Molly & Mae
Hardie Grant Egmont, 2016
32pp. hbk., RRP $A24.99
A railway station in rural Anywhere, Australia and Molly and Mae are looking forward to their journey to the city. On the platform there is fun to be had like hide and seek to play as they and the other passengers wait for the train to arrive and their friendship is full of laughter and giggles as the excitement builds. Even being stuck in the bubblegum doesn’t dampen their delight. And even as the waiting goes on and on, there is fun to be had as they enjoy each other’s company. When at last the train comes the fun continues as they colour in, dress up their dolls, experience the dining car, and even do crazy stuff like hanging upside down from the seats!
But slowly as the trip seems interminable cracks start to appear as boredom sets in. Molly thinks Mae is silly and tells her so and Mae doesn’t like it and before long the girls are not speaking to each other, turning away and spending their time peering through the window at the wet, smeary countryside. The whole world looks murky, echoing their feelings. Will they resolve their spat or is this the end of something special?
This is a story about so much more than a long train journey as it mirrors real-life friendships – the excitement of new shared interests, the pleasure in just being together and doing everyday stuff and the anticipation of adventures to come. But there are also times when it is boring, when difficulties happen and there is a choice of building bridges and continuing on the main track or branching off onto another one.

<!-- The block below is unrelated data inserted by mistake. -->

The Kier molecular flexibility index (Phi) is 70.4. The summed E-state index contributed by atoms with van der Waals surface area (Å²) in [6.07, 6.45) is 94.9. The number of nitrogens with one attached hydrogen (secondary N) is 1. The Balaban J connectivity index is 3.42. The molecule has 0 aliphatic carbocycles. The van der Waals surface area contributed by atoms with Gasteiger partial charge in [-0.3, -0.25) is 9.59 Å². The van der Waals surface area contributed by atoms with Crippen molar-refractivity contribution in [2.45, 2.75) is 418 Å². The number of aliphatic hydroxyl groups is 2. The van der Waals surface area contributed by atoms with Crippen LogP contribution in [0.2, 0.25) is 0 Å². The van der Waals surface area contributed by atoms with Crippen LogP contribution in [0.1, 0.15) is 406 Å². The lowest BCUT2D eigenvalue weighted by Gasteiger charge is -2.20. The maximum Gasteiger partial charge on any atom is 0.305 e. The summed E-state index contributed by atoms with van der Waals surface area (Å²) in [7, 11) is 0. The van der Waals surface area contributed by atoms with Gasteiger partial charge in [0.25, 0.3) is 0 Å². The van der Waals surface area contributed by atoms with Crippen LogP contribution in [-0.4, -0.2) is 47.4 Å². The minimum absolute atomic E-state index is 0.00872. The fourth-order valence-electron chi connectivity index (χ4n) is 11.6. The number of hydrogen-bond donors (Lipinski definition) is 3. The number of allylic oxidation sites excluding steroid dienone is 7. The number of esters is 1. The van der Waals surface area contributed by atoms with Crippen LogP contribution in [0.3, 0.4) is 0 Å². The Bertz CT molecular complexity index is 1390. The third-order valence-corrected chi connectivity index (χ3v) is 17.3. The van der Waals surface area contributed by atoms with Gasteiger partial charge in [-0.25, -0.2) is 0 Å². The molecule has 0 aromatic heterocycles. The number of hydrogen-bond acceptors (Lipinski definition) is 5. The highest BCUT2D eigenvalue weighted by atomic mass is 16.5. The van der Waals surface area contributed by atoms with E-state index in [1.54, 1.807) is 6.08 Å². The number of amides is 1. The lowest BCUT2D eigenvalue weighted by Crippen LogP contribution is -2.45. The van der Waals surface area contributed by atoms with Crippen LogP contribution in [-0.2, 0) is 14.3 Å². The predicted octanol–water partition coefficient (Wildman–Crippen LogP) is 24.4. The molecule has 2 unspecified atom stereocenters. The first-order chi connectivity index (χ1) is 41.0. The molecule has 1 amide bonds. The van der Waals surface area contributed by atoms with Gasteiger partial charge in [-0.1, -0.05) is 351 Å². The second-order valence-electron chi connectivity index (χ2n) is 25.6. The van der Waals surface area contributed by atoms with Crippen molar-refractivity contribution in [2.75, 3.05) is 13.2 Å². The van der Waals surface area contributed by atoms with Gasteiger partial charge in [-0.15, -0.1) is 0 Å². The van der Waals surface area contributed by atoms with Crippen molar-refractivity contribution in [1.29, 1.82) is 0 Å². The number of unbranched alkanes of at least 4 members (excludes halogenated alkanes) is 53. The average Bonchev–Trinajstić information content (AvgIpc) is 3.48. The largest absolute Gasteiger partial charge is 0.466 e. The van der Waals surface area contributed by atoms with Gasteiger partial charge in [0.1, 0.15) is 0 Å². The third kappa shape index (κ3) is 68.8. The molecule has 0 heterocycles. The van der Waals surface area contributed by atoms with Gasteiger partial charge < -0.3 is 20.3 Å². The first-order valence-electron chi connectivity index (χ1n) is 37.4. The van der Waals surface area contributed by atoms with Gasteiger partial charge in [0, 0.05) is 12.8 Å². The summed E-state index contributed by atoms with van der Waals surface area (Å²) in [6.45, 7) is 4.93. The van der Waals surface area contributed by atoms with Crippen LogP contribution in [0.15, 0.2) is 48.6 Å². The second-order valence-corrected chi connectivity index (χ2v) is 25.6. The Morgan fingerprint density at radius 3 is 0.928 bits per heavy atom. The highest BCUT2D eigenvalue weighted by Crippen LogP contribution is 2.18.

This is a true marriage of text and graphics. Blackwood’s soft palette and somewhat retro feel and clever headings of platform, timetable, journey, signal failure, destination that replicate both the stages of the journey and the development of the friendship express Parker’s concept and text perfectly and the reader is drawn deeper and deeper into the story from the early morning endpaper through the title page to the explosion of the big city station and as night falls over the city. Blackwood has explained her thought processes and choices here showing just how much goes into such a project.
If teachers were ever looking for a book to explain metaphor, this is it!
Would not be surprised to see this among the CBCA shortlisted titles in 2017.